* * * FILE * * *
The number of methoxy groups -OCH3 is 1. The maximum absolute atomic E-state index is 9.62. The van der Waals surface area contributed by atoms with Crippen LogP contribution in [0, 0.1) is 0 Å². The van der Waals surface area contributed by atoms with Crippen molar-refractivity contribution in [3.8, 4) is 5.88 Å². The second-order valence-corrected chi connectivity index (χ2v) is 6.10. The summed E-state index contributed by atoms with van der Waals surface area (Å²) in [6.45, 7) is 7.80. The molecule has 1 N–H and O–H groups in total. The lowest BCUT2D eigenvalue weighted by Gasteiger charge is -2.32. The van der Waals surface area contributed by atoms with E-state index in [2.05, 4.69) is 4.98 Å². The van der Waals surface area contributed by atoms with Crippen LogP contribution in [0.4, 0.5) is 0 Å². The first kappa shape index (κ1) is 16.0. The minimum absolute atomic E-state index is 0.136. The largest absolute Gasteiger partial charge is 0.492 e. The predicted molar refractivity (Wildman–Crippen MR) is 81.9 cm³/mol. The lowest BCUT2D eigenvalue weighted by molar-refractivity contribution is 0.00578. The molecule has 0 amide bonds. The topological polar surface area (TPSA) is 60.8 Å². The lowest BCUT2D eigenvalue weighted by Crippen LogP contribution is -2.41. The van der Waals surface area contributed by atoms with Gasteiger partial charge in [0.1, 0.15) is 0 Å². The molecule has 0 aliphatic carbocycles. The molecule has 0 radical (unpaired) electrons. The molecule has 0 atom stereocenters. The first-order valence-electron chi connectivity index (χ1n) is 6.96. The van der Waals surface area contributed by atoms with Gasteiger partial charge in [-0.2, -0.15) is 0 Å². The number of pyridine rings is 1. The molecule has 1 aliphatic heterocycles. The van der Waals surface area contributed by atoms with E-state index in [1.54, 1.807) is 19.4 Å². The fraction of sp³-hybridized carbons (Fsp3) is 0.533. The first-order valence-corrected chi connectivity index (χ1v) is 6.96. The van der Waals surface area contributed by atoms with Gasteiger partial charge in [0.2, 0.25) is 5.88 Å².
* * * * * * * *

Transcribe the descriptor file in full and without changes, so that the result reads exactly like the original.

The number of methoxy groups -OCH3 is 1. The maximum absolute atomic E-state index is 9.62. The van der Waals surface area contributed by atoms with Crippen LogP contribution in [0, 0.1) is 0 Å². The van der Waals surface area contributed by atoms with Crippen molar-refractivity contribution in [3.8, 4) is 5.88 Å². The second-order valence-corrected chi connectivity index (χ2v) is 6.10. The summed E-state index contributed by atoms with van der Waals surface area (Å²) in [6.45, 7) is 7.80. The molecule has 1 N–H and O–H groups in total. The lowest BCUT2D eigenvalue weighted by Gasteiger charge is -2.32. The van der Waals surface area contributed by atoms with E-state index in [2.05, 4.69) is 4.98 Å². The van der Waals surface area contributed by atoms with Crippen LogP contribution in [0.4, 0.5) is 0 Å². The first kappa shape index (κ1) is 16.0. The minimum absolute atomic E-state index is 0.136. The largest absolute Gasteiger partial charge is 0.492 e. The predicted molar refractivity (Wildman–Crippen MR) is 81.9 cm³/mol. The lowest BCUT2D eigenvalue weighted by molar-refractivity contribution is 0.00578. The molecule has 0 amide bonds. The topological polar surface area (TPSA) is 60.8 Å². The lowest BCUT2D eigenvalue weighted by Crippen LogP contribution is -2.41. The van der Waals surface area contributed by atoms with Gasteiger partial charge in [0.1, 0.15) is 0 Å². The molecule has 0 aliphatic carbocycles. The molecule has 0 radical (unpaired) electrons. The molecule has 0 atom stereocenters. The first-order valence-electron chi connectivity index (χ1n) is 6.96. The van der Waals surface area contributed by atoms with Gasteiger partial charge in [-0.2, -0.15) is 0 Å². The number of pyridine rings is 1. The molecule has 1 aliphatic heterocycles. The van der Waals surface area contributed by atoms with E-state index in [1.54, 1.807) is 19.4 Å². The fraction of sp³-hybridized carbons (Fsp3) is 0.533. The first-order valence-corrected chi connectivity index (χ1v) is 6.96. The van der Waals surface area contributed by atoms with Gasteiger partial charge in [0.2, 0.25) is 5.88 Å².